In a twisty, fast-paced story with plenty of surprises, Jimmy and Mary find themselves in and out of trouble while Stanley and Sally try to keep up. The dialogue snaps and Dvorak is especially sympathetic, making the most of her supporting role.
Picture Snatcher (1931)
With his snap-crackle-pow energy, James Cagney was born to play a reporter. In this comedy with flashes of drama, he is Danny Keane, an ex-con who decides to play it straight as a photo journalist. The newspaper business is not exactly straight though, and Danny finds his old tricks work just as well in a so-called 'legitimate' job. Then he goes too far, conning his way into an execution and making off with a forbidden photo.
Despite police corruption, capital punishment and a shoot-out nearly as intense as the famous showdown in Scarface (1932), the tone stays light. This is due to Cagney, who even in his most vicious roles always seems ready to crack a joke. He flits around with the agility of a boxer, always this close to paying for his misdeeds. He's a magnet for trouble and a master of avoiding consequences.
Dance, Fools, Dance (1931)
This was an unusual role for Joan Crawford, who spent most of her early thirties films working her way up in society. In this drama she starts at the top and endures a sharp fall from grace.
As socialite Bonnie Jordan, Crawford dances her way through life, living it up at yacht parties and diving into the ocean in her lingerie. When her father dies, his fortune dries up, so she decides to become a reporter and earn an honest living for the first time in her life. Her brother Bob is less enthusiastic about joining the rat race, falling into bootlegging, which leads to more trouble than he can handle.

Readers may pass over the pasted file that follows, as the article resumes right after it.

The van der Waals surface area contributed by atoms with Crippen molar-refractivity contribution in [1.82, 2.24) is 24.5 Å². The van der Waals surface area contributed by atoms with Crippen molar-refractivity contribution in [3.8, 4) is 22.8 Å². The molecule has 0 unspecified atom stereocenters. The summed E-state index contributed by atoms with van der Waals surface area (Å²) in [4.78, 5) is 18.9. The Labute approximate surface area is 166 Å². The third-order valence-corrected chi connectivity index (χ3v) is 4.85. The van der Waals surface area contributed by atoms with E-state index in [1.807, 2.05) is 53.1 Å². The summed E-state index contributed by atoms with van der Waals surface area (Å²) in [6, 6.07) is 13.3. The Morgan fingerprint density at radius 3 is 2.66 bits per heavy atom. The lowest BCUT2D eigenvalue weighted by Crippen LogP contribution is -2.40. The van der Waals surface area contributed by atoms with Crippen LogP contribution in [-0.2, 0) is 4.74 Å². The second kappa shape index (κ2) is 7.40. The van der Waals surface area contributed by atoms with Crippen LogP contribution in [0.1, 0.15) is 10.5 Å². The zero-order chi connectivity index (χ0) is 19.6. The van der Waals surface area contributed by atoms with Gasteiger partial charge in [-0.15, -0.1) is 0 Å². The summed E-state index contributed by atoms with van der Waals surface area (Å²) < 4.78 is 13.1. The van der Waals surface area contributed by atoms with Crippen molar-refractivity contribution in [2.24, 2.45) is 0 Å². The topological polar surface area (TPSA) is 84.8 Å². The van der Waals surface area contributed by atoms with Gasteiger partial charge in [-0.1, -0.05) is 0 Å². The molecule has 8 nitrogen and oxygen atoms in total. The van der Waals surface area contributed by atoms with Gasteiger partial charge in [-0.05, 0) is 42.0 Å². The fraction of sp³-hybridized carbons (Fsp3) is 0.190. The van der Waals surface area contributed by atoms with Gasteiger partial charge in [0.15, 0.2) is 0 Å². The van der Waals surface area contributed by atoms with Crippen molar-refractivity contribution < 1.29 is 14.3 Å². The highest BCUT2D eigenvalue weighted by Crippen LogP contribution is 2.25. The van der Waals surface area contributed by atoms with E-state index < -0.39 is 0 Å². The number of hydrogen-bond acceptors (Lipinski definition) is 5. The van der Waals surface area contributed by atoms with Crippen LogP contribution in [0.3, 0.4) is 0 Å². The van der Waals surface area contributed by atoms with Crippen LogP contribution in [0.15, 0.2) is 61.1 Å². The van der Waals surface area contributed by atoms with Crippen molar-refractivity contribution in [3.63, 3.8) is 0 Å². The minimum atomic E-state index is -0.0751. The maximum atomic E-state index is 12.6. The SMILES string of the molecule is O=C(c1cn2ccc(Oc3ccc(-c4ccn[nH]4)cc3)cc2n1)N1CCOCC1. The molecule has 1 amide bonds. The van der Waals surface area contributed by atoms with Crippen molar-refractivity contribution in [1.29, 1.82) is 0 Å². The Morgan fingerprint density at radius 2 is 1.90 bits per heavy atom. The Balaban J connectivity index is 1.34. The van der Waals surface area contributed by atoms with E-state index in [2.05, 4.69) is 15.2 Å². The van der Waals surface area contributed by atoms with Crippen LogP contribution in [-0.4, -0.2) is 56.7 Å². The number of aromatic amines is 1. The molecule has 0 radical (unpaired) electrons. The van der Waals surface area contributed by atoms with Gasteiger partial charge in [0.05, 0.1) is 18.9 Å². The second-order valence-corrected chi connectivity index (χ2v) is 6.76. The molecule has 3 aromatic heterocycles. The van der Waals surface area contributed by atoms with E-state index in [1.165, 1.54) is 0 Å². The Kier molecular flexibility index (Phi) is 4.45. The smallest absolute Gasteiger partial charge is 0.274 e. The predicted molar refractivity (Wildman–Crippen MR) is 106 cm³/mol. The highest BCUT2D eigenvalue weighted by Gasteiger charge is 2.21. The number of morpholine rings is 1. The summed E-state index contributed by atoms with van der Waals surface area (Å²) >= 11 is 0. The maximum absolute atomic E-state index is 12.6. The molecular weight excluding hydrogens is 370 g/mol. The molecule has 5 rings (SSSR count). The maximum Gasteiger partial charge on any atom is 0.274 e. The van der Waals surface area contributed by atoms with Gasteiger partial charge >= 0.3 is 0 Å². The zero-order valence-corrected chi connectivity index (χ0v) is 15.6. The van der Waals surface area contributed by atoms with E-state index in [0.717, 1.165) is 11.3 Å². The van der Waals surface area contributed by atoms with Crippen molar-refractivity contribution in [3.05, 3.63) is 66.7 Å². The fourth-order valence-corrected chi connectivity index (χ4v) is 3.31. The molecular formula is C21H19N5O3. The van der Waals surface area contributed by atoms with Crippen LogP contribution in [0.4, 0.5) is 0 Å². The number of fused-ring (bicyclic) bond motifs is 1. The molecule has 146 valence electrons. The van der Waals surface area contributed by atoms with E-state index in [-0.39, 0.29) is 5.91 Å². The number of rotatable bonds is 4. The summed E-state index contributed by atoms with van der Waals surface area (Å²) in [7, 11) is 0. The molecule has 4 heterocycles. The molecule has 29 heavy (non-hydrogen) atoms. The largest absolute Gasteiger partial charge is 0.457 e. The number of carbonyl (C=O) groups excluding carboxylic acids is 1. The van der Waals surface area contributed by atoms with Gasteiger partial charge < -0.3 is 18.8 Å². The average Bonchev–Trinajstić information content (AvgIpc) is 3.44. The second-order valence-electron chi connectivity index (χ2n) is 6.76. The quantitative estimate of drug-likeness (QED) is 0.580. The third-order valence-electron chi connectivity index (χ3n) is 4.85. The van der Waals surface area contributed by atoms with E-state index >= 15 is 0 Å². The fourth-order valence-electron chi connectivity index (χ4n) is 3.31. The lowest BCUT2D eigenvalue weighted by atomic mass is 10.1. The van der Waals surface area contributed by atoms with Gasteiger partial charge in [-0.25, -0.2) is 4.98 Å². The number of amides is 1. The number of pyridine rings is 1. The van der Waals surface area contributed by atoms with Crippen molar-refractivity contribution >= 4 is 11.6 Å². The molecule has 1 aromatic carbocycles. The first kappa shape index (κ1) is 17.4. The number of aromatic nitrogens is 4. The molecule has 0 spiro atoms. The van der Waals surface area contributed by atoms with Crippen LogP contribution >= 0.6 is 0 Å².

Bonnie goes to work investigating a murder, which she soon finds has been committed by Bob. She goes undercover, woos mob boss Clark Gable and in general demonstrates more backbone than her hapless sibling.
This is one of many Gable and Crawford movie pairings in the thirties. They also had a smoking affair when the cameras weren't rolling and that heat translated to the screen. Watching these two develop their personas, while clearly enjoying each other's company, is one of the great pre-code thrills.
Mystery of the Wax Museum (1933)
This weirdly pink two-strip Technicolor horror flick gets a bizarre shot in the arm from Glenda Farrell as Florence Dempsey, a reporter who will be out of a job if she doesn't find a scoop pronto. As a sort of female counterpart to Lee Tracy, Farrell shoots out lines with rat-a-tat speed in what would otherwise be an unrelentingly grim, horrifying tale.
She investigates the disappearance of a body from the morgue, making a connection between the crime and a new wax museum where the figures are disturbingly realistic. Farrell goes into high gear when she realizes her lovely roommate (Fay Wray) is in danger of becoming the next victim, or work of art depending on your level of psychosis.
The mix of horror and snappy journalism comedy shouldn’t work, and occasionally the tone is a bit uneven, but it is still an effective film, its oddities both perplexing and enjoyable.
Kendahl Cruver is a writer and editor. She writes about classic movies at the aptly-named A Classic Movie Blog.